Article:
October 1, 2016.
With advances in technology in brighter sources and larger and faster detectors, the amount of data generated at national user facilities such as SLAC is increasing exponentially. Humans have a superb ability to recognize patterns in complex and noisy data and therefore, data is still curated and analyzed by humans. However, a human brain is unable to keep up with the accelerated pace of data generation, and as a consequence, the rate of new discoveries hasn't kept pace with the rate of data creation. Therefore, new procedures to quickly assess and analyze the data are needed. Machine learning approaches are effective in reducing the complexity of data and finding hidden trends and contrasts in large datasets. The primary goal of this project is to develop a new algorithm using recent advances in image processing, machine learning techniques, and employing different types of distance metrics such as Euclidian, Manhattan, and Cosine to a large amount of diffraction data collected at a synchrotron beamline in high-throughput experimentation. The new algorithm enables analysis and extraction of hidden features from a large multi-dimensional dataset on-the-fly and near real-time with minimal computational cost and human intervention. When the algorithm is performed on a large number of x-ray diffraction patterns, the algorithm can be used to find the structural phase boundaries leading to the discovery of the composition-structure relationship, which is often an end goal of many materials science experiments.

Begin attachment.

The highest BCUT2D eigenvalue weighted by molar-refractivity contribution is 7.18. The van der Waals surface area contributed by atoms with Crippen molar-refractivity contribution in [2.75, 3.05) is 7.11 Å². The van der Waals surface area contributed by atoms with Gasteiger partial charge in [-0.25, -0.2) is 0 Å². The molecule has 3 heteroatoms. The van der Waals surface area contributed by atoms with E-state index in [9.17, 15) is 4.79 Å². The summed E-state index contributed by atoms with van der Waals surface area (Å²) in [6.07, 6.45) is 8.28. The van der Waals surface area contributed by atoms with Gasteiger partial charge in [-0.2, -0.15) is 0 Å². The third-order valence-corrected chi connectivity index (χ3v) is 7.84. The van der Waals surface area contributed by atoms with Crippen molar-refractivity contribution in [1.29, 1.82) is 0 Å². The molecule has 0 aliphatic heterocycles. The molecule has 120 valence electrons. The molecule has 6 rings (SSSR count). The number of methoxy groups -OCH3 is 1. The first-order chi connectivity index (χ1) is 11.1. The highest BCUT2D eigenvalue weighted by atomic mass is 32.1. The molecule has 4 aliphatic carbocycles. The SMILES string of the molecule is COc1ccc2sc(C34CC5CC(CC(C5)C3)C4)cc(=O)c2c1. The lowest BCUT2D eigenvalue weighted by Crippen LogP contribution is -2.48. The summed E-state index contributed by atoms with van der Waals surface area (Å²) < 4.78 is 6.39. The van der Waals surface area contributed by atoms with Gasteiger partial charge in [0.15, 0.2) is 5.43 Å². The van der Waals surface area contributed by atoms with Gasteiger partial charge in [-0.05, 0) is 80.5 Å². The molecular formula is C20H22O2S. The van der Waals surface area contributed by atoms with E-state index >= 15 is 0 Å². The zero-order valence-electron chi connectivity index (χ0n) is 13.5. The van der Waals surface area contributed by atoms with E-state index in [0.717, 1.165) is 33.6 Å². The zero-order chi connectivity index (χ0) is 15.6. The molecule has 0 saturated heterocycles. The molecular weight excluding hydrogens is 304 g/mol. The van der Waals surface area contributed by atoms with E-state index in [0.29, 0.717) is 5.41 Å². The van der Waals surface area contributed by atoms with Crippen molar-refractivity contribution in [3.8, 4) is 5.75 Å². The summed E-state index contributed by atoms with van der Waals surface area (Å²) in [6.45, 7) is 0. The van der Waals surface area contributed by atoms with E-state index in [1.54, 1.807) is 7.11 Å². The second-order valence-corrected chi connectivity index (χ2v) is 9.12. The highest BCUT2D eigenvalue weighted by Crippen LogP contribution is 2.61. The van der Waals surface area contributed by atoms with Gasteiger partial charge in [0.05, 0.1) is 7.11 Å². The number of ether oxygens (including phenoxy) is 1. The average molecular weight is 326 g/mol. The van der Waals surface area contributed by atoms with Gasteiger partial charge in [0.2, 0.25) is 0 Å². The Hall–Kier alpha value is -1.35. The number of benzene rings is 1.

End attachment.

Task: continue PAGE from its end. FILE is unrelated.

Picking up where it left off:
Algebra | Logic and Foundations | Numerical Analysis and Scientific Computing | Plasma and Beam Physics
Fang Ren, Apurva Mehta
SLAC National Accelerator Laboratory (SLAC)
This material is based upon work supported by the National Science Foundation through the Robert Noyce Teacher Scholarship Program under grant# 1546150. Any opinions, finding, and conclusions or recommendations expressed in this material are those of the author(s) and do not necessarily reflect the views of the National Science Foundation. The research was made possible by the California State University STEM Teacher Researcher Program.